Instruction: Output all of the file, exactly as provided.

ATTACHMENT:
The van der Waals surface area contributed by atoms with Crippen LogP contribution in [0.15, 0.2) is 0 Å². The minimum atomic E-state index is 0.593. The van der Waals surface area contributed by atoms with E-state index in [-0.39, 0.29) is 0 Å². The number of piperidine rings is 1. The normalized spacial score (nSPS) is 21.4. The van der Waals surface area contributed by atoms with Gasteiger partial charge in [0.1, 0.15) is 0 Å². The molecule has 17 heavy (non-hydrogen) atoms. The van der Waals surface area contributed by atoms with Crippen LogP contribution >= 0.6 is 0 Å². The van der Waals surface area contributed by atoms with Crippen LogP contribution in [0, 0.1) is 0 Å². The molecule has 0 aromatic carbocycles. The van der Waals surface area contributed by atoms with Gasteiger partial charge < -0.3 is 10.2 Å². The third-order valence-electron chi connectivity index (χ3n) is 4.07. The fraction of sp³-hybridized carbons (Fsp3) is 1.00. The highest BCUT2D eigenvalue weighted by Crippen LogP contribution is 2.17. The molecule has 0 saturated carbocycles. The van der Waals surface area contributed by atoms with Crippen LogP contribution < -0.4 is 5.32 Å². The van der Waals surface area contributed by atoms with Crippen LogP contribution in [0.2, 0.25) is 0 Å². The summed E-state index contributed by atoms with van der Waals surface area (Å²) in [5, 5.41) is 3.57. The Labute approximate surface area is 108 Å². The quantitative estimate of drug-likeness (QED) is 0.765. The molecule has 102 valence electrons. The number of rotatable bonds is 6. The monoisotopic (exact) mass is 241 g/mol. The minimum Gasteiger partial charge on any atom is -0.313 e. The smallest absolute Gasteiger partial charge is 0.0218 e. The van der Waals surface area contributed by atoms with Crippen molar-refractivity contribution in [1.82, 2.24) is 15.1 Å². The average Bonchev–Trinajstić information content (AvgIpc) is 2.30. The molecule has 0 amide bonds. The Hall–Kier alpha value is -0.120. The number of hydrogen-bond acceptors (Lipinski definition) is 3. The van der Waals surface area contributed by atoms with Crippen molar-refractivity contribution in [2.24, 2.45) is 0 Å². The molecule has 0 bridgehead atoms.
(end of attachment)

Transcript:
The van der Waals surface area contributed by atoms with Crippen LogP contribution in [0.15, 0.2) is 0 Å². The minimum atomic E-state index is 0.593. The van der Waals surface area contributed by atoms with E-state index in [-0.39, 0.29) is 0 Å². The number of piperidine rings is 1. The normalized spacial score (nSPS) is 21.4. The van der Waals surface area contributed by atoms with Gasteiger partial charge in [0.1, 0.15) is 0 Å². The molecule has 17 heavy (non-hydrogen) atoms. The van der Waals surface area contributed by atoms with Crippen LogP contribution >= 0.6 is 0 Å². The van der Waals surface area contributed by atoms with Crippen LogP contribution in [0, 0.1) is 0 Å². The molecule has 0 aromatic carbocycles. The van der Waals surface area contributed by atoms with Gasteiger partial charge < -0.3 is 10.2 Å². The third-order valence-electron chi connectivity index (χ3n) is 4.07. The fraction of sp³-hybridized carbons (Fsp3) is 1.00. The highest BCUT2D eigenvalue weighted by Crippen LogP contribution is 2.17. The molecule has 0 saturated carbocycles. The van der Waals surface area contributed by atoms with Crippen LogP contribution < -0.4 is 5.32 Å². The van der Waals surface area contributed by atoms with Crippen LogP contribution in [0.2, 0.25) is 0 Å². The summed E-state index contributed by atoms with van der Waals surface area (Å²) in [5, 5.41) is 3.57. The Labute approximate surface area is 108 Å². The quantitative estimate of drug-likeness (QED) is 0.765. The molecule has 102 valence electrons. The number of rotatable bonds is 6. The monoisotopic (exact) mass is 241 g/mol. The minimum Gasteiger partial charge on any atom is -0.313 e. The smallest absolute Gasteiger partial charge is 0.0218 e. The van der Waals surface area contributed by atoms with Crippen molar-refractivity contribution in [1.82, 2.24) is 15.1 Å². The average Bonchev–Trinajstić information content (AvgIpc) is 2.30. The molecule has 0 amide bonds. The Hall–Kier alpha value is -0.120. The number of hydrogen-bond acceptors (Lipinski definition) is 3. The van der Waals surface area contributed by atoms with Crippen molar-refractivity contribution in [2.24, 2.45) is 0 Å². The molecule has 0 bridgehead atoms.